digital divide

Family tech nights can narrow the digital divide

By recognizing the power of families learning together, districts can make a significant difference in school engagement

After introductions and an icebreaker to build community, we usually have an agenda for the evening that includes goals like these:

  • Establish email accounts for parents who had never used email.
  • Demonstrate how to access their students’ attendance and academic records.
  • Show them how to navigate the district’s webpage and switch it to the Spanish version.
  • Create a webpage scavenger hunt to allow parents to practice locating essential information.
  • Assure parents who had no computer experience that we were all in this together.
  • Show how to download relevant mobile apps like Canvas, Seesaw, etc.
  • Discuss principles of digital citizenship.

For an example of how to build a technology learning community, click here.

Embrace parents as learners
The new normal is that educational technology extends far beyond the classroom. Parents, especially those who haven’t used a lot of technology, often assume that younger people are just good at tech because they grew up with it. But research is starting to show that this is not necessarily the case. When schools explicitly teach digital citizenship and systemically integrate technology, students, in turn, can share these ideas at home.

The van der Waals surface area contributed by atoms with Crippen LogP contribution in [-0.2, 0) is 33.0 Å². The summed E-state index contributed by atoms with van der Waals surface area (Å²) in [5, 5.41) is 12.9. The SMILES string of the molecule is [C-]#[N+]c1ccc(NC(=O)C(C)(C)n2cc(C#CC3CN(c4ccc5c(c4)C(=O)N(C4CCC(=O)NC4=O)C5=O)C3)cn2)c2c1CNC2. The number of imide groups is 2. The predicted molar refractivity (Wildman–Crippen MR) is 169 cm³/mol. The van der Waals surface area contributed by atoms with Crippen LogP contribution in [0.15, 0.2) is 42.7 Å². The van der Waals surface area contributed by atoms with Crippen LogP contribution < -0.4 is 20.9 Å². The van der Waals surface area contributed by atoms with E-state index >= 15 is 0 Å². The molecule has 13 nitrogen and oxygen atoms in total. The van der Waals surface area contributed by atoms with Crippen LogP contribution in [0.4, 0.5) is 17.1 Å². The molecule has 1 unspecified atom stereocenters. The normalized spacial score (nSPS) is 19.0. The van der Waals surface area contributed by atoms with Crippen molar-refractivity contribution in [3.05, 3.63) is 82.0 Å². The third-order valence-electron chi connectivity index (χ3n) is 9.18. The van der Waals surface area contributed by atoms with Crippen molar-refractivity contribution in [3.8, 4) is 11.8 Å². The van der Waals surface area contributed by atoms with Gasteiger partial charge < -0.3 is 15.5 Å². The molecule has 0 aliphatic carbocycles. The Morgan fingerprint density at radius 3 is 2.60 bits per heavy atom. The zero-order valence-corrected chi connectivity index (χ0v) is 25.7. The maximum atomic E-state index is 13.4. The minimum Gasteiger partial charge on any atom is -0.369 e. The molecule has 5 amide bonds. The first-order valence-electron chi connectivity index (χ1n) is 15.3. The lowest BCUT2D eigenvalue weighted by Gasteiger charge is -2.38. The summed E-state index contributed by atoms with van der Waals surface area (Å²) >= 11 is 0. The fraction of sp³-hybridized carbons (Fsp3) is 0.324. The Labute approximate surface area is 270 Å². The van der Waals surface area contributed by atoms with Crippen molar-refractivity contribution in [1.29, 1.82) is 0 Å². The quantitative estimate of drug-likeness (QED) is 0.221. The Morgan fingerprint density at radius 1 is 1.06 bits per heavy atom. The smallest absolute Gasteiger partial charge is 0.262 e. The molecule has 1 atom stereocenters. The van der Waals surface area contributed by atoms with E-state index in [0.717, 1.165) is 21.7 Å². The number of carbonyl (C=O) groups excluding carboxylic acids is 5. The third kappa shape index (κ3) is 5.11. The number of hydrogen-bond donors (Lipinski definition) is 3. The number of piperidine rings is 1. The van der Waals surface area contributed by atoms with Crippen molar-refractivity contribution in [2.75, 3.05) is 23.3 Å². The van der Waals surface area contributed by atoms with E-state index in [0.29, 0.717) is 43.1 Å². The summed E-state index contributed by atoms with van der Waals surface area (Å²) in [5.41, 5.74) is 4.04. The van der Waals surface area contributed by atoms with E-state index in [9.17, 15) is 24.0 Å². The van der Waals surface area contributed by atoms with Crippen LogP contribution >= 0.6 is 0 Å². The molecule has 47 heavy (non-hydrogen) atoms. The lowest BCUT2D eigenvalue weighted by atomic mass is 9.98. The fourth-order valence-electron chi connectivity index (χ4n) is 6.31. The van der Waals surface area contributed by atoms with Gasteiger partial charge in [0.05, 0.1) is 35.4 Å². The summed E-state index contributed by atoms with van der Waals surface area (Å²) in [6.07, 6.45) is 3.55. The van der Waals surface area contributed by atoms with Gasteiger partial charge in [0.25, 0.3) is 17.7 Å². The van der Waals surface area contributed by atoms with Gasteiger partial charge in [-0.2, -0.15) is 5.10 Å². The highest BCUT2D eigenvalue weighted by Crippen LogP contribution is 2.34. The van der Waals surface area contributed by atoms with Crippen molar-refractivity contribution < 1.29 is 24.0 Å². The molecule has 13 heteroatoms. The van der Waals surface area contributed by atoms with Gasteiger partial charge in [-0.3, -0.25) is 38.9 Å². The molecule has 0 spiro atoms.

Educating families and providing opportunities benefit families in multiple ways:

  • Students and parents can access school and classroom sites together.
  • Students and parents can figure out strategies to mitigate challenges like limited connectivity and/or mobile only connectivity.
  • Students and parents can better communicate with educators.
  • Students and parents can learn together and break down the one-way learning dynamic that sometimes occurs in families where parents have limited tech experience.
  • Parents can learn additional skills like accessing billing accounts, health records and job opportunities.

Embracing parents as learners—especially those with minimal technology experience—can cultivate a broader culture of involvement at school and can develop skills that can help family members outside of school. There is no one best way to take advantage of family dynamics and the emergence of technology in schools. However, recognizing the power of families learning together can make a significant difference in school engagement and a greater success outside of school for all family members.

[Editor’s Note: This article was first published on the ISTE Blog on October 17, 2018. Find more articles like this one at ISTE is a worldwide network of educators who believe in the potential of technology to transform teaching and learning.]

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